And so, it was a process for me of realizing that’s not how the Bible is meant to work. Yes, the Bible gives us instructions for life, but if we don’t have a new heart, we don’t see any of those properly. And so, while Proverbs 31 is this beautiful picture that to this day I love and adore and would want to follow and is a wonderful example, it’s not the totality of God’s Word.

Mary: Do you know what I’ve sometimes heard Proverbs 31 called, or the passages about womanhood? “Pink passages.” Like, just passages that relate to womanhood.

Dannah: Titus 2, Proverbs 31 . . .

Mary: Some people avoid those passages like the plague, but you’re saying that you thought, “Okay, those pink passages—or this particular pink passage—was the recipe or the formula for what womanhood should look like.”

Abigail: Yes, kind of like a cookbook. So I took it and really thought, Okay, I’ve got what I need! And then as God moved me into all of His Word, I thought, Well there are riches here! The gospel is here; Christ is here! Why do I need those pink passages? 

And the pendulum swung, so I really went from valuing what some call these pink passages—these passages that are definitely written directly to women and kind of making them the totality of my life—to this other extreme of looking at the Bible and saying, “You know what? Most of what Paul says and most of what Jesus says and most of what is written in the New Testament is for everybody, the same, and so I don’t really care too much about these other passages that are just mainly written towards women. I can just camp out in this other area, because it’s more universal and it’s more important. I’m going to not pay attention to those passages.”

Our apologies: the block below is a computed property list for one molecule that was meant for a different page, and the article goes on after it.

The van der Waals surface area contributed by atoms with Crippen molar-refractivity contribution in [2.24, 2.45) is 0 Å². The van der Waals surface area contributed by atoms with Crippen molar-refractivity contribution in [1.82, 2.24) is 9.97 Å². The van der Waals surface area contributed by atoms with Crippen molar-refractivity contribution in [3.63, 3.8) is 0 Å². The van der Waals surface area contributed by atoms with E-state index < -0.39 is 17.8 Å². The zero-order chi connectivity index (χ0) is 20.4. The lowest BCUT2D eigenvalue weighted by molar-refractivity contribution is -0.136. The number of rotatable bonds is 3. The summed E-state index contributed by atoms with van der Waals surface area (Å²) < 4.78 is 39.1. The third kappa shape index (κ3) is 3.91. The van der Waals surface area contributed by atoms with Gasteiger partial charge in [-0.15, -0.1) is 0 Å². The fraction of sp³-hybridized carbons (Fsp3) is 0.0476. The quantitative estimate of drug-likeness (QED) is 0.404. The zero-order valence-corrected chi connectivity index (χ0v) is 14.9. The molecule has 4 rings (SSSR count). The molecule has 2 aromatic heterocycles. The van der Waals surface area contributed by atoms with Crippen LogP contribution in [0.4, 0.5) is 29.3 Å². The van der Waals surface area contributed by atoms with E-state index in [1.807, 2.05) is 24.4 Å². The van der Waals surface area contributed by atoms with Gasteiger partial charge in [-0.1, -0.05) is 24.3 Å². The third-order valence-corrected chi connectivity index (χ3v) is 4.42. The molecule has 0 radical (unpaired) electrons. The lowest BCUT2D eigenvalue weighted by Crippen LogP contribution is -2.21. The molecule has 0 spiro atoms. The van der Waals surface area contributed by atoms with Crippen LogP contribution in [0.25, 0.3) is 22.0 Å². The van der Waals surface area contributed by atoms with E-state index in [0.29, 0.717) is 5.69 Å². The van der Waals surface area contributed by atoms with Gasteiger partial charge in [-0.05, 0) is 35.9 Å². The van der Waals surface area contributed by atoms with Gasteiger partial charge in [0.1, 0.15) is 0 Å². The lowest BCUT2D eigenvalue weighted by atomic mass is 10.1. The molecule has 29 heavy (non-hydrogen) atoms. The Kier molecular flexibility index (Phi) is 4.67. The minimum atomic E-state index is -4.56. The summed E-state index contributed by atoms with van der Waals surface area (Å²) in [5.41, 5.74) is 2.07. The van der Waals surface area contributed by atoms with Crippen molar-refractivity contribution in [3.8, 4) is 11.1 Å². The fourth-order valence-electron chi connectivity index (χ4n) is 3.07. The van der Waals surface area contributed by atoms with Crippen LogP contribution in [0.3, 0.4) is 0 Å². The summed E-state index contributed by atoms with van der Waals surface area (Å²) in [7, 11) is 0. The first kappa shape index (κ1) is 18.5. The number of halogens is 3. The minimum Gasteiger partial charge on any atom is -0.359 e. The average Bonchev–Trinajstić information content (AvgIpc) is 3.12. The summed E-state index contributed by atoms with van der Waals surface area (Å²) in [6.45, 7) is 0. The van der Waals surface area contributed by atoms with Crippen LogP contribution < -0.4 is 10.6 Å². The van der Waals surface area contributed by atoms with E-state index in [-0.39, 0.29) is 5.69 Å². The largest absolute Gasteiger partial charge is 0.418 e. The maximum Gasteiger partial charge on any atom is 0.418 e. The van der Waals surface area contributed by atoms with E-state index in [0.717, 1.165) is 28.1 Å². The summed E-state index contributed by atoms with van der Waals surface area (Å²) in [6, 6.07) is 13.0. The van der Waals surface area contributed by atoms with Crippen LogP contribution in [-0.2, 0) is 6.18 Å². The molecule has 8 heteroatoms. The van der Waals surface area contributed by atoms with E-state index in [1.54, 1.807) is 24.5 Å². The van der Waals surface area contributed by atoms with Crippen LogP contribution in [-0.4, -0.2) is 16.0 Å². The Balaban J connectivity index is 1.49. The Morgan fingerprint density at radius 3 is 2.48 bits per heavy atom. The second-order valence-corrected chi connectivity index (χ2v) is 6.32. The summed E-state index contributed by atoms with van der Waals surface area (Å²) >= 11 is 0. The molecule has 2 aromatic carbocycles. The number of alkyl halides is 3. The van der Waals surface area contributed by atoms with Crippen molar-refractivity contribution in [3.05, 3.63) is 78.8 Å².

Eventually, the Lord just brought me to a place where He said, “Are you willing, Abigail, to receive every word that comes from My mouth? Are you really willing to integrate both these parts that are written right to you—to women—and these other parts that are all about discipleship and the gospel, all these beauties of Scripture? Can you see them as all parts of a great whole?”

Mary: How old were you when that happened?

Abigail: The pendulum swinging? That was really in my twenties. Ironically, as I’m married and having children, I’m thinking, My life really was about home; it really was about caring for children. And yet at that same time, the tension in my heart over, I think I’m made for more than that.